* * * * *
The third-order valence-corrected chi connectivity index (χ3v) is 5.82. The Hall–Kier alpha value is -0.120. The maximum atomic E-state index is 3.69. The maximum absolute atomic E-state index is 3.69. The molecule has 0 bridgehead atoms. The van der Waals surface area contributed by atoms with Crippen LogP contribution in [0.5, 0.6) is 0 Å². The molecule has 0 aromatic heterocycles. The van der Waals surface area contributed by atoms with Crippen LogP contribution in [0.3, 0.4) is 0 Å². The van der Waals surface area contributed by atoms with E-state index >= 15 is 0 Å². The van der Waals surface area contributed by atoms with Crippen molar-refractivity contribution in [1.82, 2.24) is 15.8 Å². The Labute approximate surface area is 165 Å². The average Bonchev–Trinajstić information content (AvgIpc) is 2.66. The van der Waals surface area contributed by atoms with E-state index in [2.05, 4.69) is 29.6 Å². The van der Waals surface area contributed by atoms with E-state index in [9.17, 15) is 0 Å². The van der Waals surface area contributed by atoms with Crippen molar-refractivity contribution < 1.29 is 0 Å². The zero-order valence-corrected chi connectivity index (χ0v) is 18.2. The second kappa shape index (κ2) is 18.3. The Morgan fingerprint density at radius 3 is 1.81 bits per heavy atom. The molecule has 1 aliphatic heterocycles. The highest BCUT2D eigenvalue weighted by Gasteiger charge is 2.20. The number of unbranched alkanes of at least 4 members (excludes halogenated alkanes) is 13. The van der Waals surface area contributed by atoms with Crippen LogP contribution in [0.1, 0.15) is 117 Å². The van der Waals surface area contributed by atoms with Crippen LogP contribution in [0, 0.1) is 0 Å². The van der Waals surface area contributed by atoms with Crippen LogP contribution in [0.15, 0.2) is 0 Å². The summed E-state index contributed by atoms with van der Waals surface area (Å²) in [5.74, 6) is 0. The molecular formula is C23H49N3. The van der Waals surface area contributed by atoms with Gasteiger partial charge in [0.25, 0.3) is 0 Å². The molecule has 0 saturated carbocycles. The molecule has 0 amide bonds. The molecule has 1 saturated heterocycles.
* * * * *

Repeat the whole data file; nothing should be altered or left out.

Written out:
The third-order valence-corrected chi connectivity index (χ3v) is 5.82. The Hall–Kier alpha value is -0.120. The maximum atomic E-state index is 3.69. The maximum absolute atomic E-state index is 3.69. The molecule has 0 bridgehead atoms. The van der Waals surface area contributed by atoms with Crippen LogP contribution in [0.5, 0.6) is 0 Å². The molecule has 0 aromatic heterocycles. The van der Waals surface area contributed by atoms with Crippen LogP contribution in [0.3, 0.4) is 0 Å². The van der Waals surface area contributed by atoms with E-state index >= 15 is 0 Å². The van der Waals surface area contributed by atoms with Crippen molar-refractivity contribution in [1.82, 2.24) is 15.8 Å². The Labute approximate surface area is 165 Å². The average Bonchev–Trinajstić information content (AvgIpc) is 2.66. The van der Waals surface area contributed by atoms with E-state index in [2.05, 4.69) is 29.6 Å². The van der Waals surface area contributed by atoms with E-state index in [9.17, 15) is 0 Å². The van der Waals surface area contributed by atoms with Crippen molar-refractivity contribution < 1.29 is 0 Å². The zero-order valence-corrected chi connectivity index (χ0v) is 18.2. The second kappa shape index (κ2) is 18.3. The Morgan fingerprint density at radius 3 is 1.81 bits per heavy atom. The molecule has 1 aliphatic heterocycles. The highest BCUT2D eigenvalue weighted by Gasteiger charge is 2.20. The number of unbranched alkanes of at least 4 members (excludes halogenated alkanes) is 13. The van der Waals surface area contributed by atoms with Crippen LogP contribution in [0.1, 0.15) is 117 Å². The van der Waals surface area contributed by atoms with Crippen LogP contribution in [0, 0.1) is 0 Å². The van der Waals surface area contributed by atoms with Crippen LogP contribution in [0.15, 0.2) is 0 Å². The summed E-state index contributed by atoms with van der Waals surface area (Å²) in [5.74, 6) is 0. The molecular formula is C23H49N3. The van der Waals surface area contributed by atoms with Gasteiger partial charge in [0.25, 0.3) is 0 Å². The molecule has 0 saturated carbocycles. The molecule has 0 amide bonds. The molecule has 1 saturated heterocycles.